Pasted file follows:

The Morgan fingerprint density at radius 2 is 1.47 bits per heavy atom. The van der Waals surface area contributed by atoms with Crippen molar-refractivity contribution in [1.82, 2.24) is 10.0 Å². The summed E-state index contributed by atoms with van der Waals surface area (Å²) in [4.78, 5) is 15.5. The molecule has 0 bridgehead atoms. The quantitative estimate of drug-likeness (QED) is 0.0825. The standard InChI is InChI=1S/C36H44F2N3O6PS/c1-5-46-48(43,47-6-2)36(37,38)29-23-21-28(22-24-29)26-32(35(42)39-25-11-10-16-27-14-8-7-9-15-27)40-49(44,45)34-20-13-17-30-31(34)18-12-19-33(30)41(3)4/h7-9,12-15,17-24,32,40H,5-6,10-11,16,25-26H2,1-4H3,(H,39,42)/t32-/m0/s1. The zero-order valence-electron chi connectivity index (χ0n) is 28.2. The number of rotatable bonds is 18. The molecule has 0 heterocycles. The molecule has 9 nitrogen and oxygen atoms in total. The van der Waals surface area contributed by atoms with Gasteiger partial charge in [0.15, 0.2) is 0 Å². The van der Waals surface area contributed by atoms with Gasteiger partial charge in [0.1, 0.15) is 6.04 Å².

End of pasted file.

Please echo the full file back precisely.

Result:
The Morgan fingerprint density at radius 2 is 1.47 bits per heavy atom. The van der Waals surface area contributed by atoms with Crippen molar-refractivity contribution in [1.82, 2.24) is 10.0 Å². The summed E-state index contributed by atoms with van der Waals surface area (Å²) in [4.78, 5) is 15.5. The molecule has 0 bridgehead atoms. The quantitative estimate of drug-likeness (QED) is 0.0825. The standard InChI is InChI=1S/C36H44F2N3O6PS/c1-5-46-48(43,47-6-2)36(37,38)29-23-21-28(22-24-29)26-32(35(42)39-25-11-10-16-27-14-8-7-9-15-27)40-49(44,45)34-20-13-17-30-31(34)18-12-19-33(30)41(3)4/h7-9,12-15,17-24,32,40H,5-6,10-11,16,25-26H2,1-4H3,(H,39,42)/t32-/m0/s1. The zero-order valence-electron chi connectivity index (χ0n) is 28.2. The number of rotatable bonds is 18. The molecule has 0 heterocycles. The molecule has 9 nitrogen and oxygen atoms in total. The van der Waals surface area contributed by atoms with Gasteiger partial charge in [0.15, 0.2) is 0 Å². The van der Waals surface area contributed by atoms with Gasteiger partial charge in [0.1, 0.15) is 6.04 Å².